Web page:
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Plymouth Town Meeting: Ready, set, done?  

Last year, a moratorium on wind energy facilities was narrowly defeated but, in doing so, town officials publicly committed themselves to reviewing the town’s existing bylaws in this area, resulting in Article 24, which modifies the town’s wind energy bylaws and dramatically restricts the locations where wind energy facilities could be located in Plymouth.

Credit:  By Frank Mand | Wicked Local Plymouth | Posted Oct 16, 2013 | www.wickedlocal.com ~~

PLYMOUTH – If you like your Town Meetings fast, free of controversy and low-calorie, this one may be just your cup of tea.

The warrant for the Town Meeting set to convene Saturday lists 29 articles, but many will not be acted upon and only a handful are expected to generate extended debate.

Those who have done this before predict the show will be over before 1 p.m.

Article 1 is a case in point. It asks Town Meeting to ratify the town’s personnel bylaw to accommodate negotiated changes in employee contracts, the most notable of which is the move (with some exceptions) from a four- to a five-day week for employees at Town Hall.

That might have been a controversial issue, but it was actually debated last year and the changes are already in place.

Capital expenditures can often stir the pot, but not this year.

Among the more notable elements of Article 4, are the A.K. Phinney Building Project, the Warren Cove Revetment and a new municipal security system.

Article 4B had been reserved for the 1820 Courthouse project – which definitely would have received a thorough review – but the town has decided not to bring that project forward this year.

The A.K. Phinney Building Project (Article 4C) involves the demolition of a building and excavation of contaminated soil on property adjacent to Stephens Field, part of the overall effort to redesign that historic recreation area.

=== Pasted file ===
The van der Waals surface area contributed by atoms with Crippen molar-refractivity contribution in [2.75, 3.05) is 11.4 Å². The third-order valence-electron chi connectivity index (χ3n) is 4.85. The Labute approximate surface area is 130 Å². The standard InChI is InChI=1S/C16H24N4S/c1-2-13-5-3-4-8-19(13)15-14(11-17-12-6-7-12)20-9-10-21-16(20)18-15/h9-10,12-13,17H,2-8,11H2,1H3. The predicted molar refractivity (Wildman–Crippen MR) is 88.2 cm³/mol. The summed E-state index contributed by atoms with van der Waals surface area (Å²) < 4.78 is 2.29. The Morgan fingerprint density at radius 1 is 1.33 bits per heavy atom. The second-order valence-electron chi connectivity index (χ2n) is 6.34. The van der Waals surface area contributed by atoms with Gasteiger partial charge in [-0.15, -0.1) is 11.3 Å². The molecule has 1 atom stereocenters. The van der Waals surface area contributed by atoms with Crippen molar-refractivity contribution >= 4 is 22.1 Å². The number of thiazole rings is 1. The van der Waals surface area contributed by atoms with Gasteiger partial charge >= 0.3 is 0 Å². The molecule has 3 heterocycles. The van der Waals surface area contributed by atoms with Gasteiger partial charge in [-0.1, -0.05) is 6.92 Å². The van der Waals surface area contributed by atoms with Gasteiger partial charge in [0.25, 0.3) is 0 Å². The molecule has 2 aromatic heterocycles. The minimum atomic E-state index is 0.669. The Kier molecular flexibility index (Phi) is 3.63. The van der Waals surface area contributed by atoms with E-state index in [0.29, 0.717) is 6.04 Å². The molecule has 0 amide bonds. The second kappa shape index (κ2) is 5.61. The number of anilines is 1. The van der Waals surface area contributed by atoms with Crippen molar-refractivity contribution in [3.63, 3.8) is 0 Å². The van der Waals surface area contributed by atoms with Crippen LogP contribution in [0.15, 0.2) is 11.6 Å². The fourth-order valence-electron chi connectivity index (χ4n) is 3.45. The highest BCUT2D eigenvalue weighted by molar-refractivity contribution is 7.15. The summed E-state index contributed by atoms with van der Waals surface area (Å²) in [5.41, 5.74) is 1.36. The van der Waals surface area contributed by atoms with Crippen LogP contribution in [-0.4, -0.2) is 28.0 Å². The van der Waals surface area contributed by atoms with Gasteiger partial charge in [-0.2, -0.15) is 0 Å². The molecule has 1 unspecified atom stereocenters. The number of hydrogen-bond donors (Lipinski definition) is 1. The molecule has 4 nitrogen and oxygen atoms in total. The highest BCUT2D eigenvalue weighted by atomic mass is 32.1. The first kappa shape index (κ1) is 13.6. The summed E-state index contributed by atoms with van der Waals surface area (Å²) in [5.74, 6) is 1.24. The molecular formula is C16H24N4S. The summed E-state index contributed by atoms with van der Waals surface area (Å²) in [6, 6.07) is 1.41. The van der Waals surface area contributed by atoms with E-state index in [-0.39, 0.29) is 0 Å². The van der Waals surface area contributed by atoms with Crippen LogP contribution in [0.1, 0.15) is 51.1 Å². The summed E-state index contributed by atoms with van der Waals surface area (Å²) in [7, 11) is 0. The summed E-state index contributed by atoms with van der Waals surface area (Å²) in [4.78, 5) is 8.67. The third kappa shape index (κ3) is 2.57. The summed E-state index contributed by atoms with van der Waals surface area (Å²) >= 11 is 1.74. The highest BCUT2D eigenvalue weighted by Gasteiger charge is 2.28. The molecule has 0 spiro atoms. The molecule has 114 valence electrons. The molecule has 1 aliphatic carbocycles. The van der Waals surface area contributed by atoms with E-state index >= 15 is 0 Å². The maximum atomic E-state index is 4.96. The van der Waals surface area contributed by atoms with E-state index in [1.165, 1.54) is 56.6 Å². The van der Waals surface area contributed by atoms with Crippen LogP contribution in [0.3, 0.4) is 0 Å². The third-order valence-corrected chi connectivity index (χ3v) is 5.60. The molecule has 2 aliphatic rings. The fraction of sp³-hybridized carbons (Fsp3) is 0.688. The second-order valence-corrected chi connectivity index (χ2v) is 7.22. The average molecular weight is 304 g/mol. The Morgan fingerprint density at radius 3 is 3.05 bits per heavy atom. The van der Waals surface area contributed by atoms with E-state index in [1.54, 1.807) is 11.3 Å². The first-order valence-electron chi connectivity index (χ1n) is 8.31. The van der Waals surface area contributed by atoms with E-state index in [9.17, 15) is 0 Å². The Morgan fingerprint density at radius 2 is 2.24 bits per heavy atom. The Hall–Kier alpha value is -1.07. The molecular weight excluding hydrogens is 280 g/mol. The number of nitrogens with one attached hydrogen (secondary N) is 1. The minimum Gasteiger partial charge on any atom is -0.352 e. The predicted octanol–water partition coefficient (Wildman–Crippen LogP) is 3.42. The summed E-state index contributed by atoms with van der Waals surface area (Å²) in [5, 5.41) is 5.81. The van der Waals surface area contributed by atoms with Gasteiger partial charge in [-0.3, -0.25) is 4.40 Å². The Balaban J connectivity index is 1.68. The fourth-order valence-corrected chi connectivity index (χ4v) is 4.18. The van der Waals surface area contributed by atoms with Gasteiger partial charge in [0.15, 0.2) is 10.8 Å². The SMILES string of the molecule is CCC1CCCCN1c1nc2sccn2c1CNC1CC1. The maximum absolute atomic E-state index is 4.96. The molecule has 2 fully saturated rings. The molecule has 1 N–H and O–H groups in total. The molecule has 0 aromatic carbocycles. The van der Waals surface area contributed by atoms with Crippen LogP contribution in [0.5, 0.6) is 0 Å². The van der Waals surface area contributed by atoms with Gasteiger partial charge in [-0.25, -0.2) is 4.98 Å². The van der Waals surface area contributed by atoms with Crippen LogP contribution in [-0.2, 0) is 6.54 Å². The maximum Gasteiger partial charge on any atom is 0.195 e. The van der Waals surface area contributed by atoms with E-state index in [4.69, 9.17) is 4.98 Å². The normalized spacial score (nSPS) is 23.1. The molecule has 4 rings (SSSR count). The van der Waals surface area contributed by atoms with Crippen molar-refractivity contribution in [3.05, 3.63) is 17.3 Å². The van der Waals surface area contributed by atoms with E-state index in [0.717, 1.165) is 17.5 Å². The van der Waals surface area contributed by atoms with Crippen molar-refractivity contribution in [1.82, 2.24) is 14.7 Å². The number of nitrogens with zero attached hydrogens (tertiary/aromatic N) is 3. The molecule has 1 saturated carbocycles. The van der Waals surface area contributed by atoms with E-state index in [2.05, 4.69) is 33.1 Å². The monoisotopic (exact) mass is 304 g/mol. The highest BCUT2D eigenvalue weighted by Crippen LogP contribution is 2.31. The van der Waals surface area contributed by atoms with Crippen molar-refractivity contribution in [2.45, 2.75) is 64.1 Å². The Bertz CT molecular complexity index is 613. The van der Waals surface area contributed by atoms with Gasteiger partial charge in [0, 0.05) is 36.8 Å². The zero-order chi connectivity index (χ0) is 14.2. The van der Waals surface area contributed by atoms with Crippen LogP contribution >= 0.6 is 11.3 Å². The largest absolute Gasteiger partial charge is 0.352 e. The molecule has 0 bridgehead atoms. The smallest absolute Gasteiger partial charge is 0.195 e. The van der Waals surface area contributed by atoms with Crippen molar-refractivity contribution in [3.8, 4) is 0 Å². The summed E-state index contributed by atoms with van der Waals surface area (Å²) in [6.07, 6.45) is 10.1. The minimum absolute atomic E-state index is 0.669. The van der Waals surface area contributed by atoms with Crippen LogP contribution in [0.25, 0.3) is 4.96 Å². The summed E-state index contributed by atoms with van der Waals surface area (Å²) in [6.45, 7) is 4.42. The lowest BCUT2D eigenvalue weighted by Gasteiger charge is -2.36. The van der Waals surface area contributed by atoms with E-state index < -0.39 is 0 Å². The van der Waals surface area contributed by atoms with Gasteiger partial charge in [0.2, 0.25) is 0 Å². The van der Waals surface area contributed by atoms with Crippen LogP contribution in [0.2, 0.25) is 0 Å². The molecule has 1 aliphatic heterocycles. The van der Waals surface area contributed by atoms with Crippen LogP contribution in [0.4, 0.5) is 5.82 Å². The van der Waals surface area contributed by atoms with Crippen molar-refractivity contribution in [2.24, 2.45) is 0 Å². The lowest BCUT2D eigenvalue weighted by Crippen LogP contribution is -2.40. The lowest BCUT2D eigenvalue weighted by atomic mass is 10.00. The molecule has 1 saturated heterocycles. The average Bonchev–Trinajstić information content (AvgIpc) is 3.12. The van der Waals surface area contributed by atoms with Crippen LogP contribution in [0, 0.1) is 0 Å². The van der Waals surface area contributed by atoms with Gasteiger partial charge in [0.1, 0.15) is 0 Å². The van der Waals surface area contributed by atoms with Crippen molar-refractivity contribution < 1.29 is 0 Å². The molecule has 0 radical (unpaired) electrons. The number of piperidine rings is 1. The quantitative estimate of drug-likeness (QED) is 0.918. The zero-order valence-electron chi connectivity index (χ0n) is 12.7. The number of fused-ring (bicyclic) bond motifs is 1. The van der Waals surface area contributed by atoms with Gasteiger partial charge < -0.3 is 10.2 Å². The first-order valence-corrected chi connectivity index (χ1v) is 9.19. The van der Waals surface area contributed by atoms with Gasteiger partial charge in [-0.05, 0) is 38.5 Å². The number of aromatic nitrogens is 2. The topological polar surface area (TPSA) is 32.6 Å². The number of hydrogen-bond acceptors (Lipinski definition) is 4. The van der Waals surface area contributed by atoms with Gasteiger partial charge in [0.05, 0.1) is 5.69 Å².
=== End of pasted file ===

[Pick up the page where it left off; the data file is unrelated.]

Article 4D, the Warren Cove Revetment, seeks funds for the reconstruction of the stone revetment (sloping wall) that separates Bert’s Restaurant and the Pilgrim Sand’s Motel and the lowest point on Warren Avenue from the waters of Cape Cod Bay.

The town is looking for grants from both the Massachusetts and Federal emergency management agencies (FEMA, MEMA) to rebuild the revetment and, if they come through, the town’s share would be just more than $60,000. If those grants do not come through, this article would allocate the full $250,000 needed.

Article 4G could come under close scrutiny, as it seeks nearly $600,000 for a capital purchase. The town usually relegates purchases of this size to the spring meeting. But Town Manager Melissa Arrighi decided this project should not wait. It would fund a new surveillance and security system for school and municipal buildings, including Town Hall. Given the recent tragedy at the Washington D.C., Naval yard, there is an understandable sense of urgency to ensure the safety of municipal employees and the residents they serve.

Critics of the Pilgrim Nuclear Power Station might give close scrutiny to Article 10, which asks Town Meeting reps to ratify the Board of Selectmen’s decision to approve a new $29 million PILOT (Payment In Lieu Of Taxes) agreement with Pilgrim’s owner, Entergy.

Last year, a moratorium on wind energy facilities was narrowly defeated but, in doing so, town officials publicly committed themselves to reviewing the town’s existing bylaws in this area, resulting in Article 24, which modifies the town’s wind energy bylaws and dramatically restricts the locations where wind energy facilities could be located in Plymouth.

Wind energy projects already underway would not be affected by these changes.

There could also be a lively debate near the end of the meeting, when articles 27a and 27b come up for a vote, largely because of the complexity of this article.

Article 27A is a swap between The Pinehills development and the town. The town gets access to property in the Pine Hills, where it intends to build a replacement for a nearby communication tower that is, according to town officials, “near collapse.” The Pinehills development gets a 1.8-acre parcel.

Article 27B, which is technically not related to 27A, joins that 1.8 acres to a separate 11.2 acre parcel, then modifies The Pinehills master plan allow another 13 homes somewhere in the development.

The fall Town Meeting officially convenes at Plymouth North High School at 8 a.m. this Saturday, Oct. 19.

Source:  By Frank Mand | Wicked Local Plymouth | Posted Oct 16, 2013 | www.wickedlocal.com

This article is the work of the source indicated. Any opinions expressed in it are not necessarily those of National Wind Watch.

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